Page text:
The first data structure is the bag LRU list, an array of bag heads, with one per slab id (Figure 10). These structures are referenced in a global variable and initialized when the LRU is initialized. Each bag head in this array maintains:

  • A pointer to the newest bag
  • An alternate to the newest bag
  • The oldest bag in the bag list
  • A count of the number of bags for statistics

The newest bag is the bag that is currently filled with newly-allocated cache items. The oldest bag is where the cleaner thread starts cleaning bags and where eviction threads evict cache items from. The newest alternate bag is used by the cleaner thread to avoid locks and contention with inserts into the newest bag. Any cache item that already exists in a bag, but has been accessed recently and needs to be moved to the newest bag by the cleaner thread to maintain eviction order (the one currently being filled), will be placed into the newest alternate bag.

The second data structure created is a bag, which maintains a single linked-list of cache items (Figure 11). Each bag has:

  • A pointer to the newest and oldest cache items in the bag
  • A counter for the number of cache items in the bag
  • A lock
  • Bag open and close timestamps that are currently set, but not used.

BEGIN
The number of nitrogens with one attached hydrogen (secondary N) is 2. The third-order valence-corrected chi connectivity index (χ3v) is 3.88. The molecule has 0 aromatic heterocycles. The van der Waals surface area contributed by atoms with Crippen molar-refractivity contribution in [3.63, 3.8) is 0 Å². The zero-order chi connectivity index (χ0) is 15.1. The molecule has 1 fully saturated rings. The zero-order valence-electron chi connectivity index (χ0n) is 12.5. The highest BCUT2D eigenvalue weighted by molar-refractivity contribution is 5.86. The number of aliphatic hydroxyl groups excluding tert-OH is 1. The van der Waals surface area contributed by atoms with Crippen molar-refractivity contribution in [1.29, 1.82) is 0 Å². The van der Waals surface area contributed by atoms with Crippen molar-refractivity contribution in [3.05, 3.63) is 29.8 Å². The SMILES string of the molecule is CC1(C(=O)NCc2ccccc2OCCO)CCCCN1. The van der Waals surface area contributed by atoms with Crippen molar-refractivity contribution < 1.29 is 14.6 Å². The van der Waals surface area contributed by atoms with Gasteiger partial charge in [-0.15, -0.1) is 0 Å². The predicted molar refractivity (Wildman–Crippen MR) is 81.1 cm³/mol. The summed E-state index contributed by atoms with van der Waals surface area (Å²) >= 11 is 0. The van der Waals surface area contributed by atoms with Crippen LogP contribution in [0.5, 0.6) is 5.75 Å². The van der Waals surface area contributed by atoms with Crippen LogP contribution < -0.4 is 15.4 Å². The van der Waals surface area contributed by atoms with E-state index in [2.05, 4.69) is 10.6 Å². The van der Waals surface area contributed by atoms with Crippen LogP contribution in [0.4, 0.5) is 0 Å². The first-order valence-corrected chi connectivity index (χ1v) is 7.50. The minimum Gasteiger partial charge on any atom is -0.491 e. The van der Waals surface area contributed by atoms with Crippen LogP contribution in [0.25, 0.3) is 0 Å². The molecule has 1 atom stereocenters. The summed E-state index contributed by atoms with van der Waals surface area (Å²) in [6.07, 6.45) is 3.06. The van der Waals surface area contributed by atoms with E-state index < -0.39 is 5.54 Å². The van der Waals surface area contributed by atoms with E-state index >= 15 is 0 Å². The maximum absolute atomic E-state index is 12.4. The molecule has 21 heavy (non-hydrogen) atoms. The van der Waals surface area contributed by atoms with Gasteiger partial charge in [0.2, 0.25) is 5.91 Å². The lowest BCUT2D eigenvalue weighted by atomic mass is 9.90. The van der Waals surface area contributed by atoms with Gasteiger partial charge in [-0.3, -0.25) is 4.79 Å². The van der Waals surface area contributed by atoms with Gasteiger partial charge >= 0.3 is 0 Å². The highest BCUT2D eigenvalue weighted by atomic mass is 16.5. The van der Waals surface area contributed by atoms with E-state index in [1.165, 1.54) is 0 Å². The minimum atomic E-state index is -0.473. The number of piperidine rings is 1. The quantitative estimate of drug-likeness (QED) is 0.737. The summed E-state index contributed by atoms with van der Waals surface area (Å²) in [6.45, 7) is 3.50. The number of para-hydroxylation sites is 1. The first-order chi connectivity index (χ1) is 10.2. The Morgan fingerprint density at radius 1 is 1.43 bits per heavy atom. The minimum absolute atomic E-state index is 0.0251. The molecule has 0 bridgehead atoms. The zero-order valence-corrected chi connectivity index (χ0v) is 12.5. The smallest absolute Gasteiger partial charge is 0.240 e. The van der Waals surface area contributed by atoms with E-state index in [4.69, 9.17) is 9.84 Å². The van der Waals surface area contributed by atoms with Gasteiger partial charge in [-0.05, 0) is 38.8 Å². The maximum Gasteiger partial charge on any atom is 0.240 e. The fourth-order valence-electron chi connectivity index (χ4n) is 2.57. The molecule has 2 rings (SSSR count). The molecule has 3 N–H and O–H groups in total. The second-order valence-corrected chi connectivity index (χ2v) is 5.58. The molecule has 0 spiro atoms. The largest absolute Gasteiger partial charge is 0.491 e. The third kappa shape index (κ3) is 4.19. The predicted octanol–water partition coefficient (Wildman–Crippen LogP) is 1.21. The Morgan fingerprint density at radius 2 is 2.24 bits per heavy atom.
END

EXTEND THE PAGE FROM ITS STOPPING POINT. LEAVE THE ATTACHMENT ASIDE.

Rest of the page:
When cleaning a bag, the cleaner thread begins its operation from the oldest cache item in the bag. The evictions done by worker threads begin in the same location. The newest cache item pointer is to allow for cache items to be added to the end of the bag quickly when being inserted or as bags are merged. The count is for determining when to open a new bag and when to merge an old bag into a newer one. This count can also be used for statistics and debugging as needed. The reason for a lock on each bag is to ensure thread safety between the cleaner thread and evictions done by worker threads. If an eviction thread and a cleaner thread are moving cache items in the same bag, it is possible for one of the threads to corrupt a bag (we have shown linked list corruption in Figure 6). Since the cleaner thread spends very little time in each bag, it is unlikely that there is contention on this lock between cleaner and worker threads. Also, since worker threads are serialized higher up in the call stack, so there is no contention on this lock between these threads.